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Letters from home provided a morale boost for troops at the front. These simple messages provided a connection to soldiers and a reminder of what their life had been before.


The 100th anniversary of Passchendaele provides an opportunity to view WW1 in a new way and commemorate the Service and sacrifice of those who lost their lives.

Guided by historian Dan Snow, experience the realities of Passchendaele through a unique combination of first-hand audio accounts, diary excerpts, and archive film and photos.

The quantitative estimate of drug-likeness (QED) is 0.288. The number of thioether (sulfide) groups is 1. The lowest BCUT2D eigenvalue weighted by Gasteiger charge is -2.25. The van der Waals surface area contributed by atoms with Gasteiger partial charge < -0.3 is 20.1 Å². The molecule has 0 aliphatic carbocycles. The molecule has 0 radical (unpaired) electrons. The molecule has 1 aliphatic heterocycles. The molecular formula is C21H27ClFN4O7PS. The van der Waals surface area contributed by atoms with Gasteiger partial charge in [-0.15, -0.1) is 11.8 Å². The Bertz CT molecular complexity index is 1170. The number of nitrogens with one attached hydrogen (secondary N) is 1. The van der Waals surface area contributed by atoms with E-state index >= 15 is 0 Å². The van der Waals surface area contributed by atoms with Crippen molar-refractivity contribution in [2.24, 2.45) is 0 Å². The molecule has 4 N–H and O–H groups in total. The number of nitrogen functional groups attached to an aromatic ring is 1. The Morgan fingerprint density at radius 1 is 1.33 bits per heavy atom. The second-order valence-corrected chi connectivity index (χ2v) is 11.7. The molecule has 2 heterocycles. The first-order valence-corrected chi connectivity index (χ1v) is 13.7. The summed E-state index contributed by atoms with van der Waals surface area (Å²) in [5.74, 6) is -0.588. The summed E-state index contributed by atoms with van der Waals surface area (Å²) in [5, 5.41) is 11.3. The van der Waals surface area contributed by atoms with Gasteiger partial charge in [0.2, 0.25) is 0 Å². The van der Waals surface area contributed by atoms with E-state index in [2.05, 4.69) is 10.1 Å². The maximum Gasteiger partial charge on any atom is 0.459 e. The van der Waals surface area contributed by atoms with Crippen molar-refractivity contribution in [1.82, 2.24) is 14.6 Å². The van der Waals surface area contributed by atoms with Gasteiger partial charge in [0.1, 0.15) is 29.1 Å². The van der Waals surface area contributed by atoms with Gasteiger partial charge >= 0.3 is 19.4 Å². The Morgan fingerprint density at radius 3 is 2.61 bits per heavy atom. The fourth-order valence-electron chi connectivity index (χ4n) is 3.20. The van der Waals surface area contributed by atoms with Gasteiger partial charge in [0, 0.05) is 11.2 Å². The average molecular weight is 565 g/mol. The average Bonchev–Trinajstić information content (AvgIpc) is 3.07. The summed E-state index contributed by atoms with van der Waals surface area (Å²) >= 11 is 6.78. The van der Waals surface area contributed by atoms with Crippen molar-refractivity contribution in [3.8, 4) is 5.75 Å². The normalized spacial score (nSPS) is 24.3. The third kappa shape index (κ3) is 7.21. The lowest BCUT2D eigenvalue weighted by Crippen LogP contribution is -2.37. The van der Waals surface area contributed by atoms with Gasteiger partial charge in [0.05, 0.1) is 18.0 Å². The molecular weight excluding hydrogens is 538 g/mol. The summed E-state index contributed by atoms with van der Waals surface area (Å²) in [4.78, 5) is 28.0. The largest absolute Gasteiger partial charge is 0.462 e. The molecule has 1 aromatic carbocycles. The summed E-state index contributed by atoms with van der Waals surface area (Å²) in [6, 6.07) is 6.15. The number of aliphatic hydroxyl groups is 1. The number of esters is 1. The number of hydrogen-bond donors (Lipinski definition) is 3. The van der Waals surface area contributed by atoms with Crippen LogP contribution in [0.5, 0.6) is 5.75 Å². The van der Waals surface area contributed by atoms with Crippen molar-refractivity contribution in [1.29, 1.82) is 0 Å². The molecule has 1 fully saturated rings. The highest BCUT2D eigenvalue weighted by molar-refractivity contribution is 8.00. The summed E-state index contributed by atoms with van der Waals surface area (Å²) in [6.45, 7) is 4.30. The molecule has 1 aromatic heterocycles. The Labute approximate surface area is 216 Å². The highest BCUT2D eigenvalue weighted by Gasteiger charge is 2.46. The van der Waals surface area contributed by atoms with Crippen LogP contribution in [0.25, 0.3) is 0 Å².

Find out more at: http://www.britishlegion.org.uk/passchendaele100


Fought between July and November 1917, Passchendaele, also known as the Third Battle of Ypres, remains one of the most notorious battles of the First World War.

In three-and-a-half months of fighting, an advance of less than five miles saw an estimated 550,000 Allied and German troops killed, wounded or lost.

Around 90,000 British and Commonwealth soldiers were missing; 50,000 buried without being identified, and 42,000 never recovered from the Belgian fields of Flanders that turned into an ocean of mud.

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